#    |++++++++++++++++++++++++++++++++++++++++++++++++++| 100% ~00s
#    user  system elapsed
#   1.539   0.046   1.599

system.time(res2pb <- pbsapply(1:B, function(i) fun(bid[,i])))
#   |++++++++++++++++++++++++++++++++++++++++++++++++++| 100%
#    user  system elapsed
#   1.433   0.045   1.518

pboptions(type="txt", style=1, char="=")
system.time(res3pb <- pbapply(bid, 2, fun))
# ==================================================
#    user  system elapsed
#   1.389   0.032   1.464

pboptions(type="txt", char=":")
system.time(res4pb <- pbreplicate(B, fun()))
#   |::::::::::::::::::::::::::::::::::::::::::::::::::| 100%
#    user  system elapsed
#   1.427   0.040   1.481

Parallel backends

You have a few different options to choose from as a backend. This all comes down to the cl argument in the pb* functions.

  • cl = NULL (default): sequential execution
  • cl is of class cluster: this implies that you used cl = parallel::makeCluster(n) or something similar (n being the number of worker nodes)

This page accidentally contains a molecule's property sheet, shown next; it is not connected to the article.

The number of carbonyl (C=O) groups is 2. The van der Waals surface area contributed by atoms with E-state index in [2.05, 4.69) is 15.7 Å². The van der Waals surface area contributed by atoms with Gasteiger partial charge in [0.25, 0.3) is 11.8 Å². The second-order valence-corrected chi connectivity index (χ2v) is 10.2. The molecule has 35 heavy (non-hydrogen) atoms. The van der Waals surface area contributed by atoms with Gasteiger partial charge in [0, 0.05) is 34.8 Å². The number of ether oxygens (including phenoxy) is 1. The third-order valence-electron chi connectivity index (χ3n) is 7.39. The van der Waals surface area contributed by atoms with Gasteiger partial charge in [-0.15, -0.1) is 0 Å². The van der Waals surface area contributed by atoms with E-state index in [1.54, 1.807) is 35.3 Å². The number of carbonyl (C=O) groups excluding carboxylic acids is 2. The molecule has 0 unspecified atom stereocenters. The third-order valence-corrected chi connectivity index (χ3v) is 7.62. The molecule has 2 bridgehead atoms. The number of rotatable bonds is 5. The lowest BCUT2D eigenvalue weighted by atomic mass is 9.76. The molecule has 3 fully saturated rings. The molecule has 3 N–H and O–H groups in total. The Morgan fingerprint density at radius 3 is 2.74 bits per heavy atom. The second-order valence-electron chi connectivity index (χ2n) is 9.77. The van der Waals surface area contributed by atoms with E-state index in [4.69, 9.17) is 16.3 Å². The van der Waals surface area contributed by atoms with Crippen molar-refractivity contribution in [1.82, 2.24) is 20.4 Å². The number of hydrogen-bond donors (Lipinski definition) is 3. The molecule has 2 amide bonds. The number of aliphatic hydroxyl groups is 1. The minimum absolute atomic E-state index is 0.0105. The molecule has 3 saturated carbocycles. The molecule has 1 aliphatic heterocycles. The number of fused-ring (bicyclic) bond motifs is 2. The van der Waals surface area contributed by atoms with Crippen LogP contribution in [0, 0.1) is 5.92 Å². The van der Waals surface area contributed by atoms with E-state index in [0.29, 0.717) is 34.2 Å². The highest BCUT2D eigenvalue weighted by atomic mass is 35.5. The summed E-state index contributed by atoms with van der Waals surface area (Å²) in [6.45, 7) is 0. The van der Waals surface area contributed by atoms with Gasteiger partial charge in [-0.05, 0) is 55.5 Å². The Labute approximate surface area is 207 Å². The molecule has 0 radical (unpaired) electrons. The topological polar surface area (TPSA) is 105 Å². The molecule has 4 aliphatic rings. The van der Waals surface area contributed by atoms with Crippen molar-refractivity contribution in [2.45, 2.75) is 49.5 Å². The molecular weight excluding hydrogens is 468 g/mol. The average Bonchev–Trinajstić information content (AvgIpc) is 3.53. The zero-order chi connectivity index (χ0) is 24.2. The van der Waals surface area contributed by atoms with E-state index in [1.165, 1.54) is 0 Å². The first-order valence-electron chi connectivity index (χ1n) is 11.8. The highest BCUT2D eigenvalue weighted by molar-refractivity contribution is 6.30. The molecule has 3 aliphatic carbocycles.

• cl is a positive integer (usually > 1): forking type parallelism is used in this case
  • cl = "future": you are using one of the future plans and parallelism is defined outside of the pb* call.

Note that on Windows the forking type is not available and pb* functions will fall back to sequential evaluation.

Some examples:

f <- function(i) Sys.sleep(1)

## sequential
pblapply(1:2, f)

## cluster
cl <- parallel::makeCluster(2)
pblapply(1:2, f, cl = cl)

## forking
pblapply(1:2, f, cl = 2)

## future

cl <- parallel::makeCluster(2)
plan(cluster, workers = cl)
r2 <- pblapply(1:2, f, cl = "future")

plan(multisession, workers = 2)
pblapply(1:2, f, cl = "future")


Progress with Shiny


    type = "shiny",
    title = "Shiny progress",
    label = "Almost there ...")

ui <- fluidPage(

server <- function(input, output, session) {
    output$plot <- renderPlot({
        pbsapply(1:15, function(z) Sys.sleep(0.5))

shinyApp(ui, server)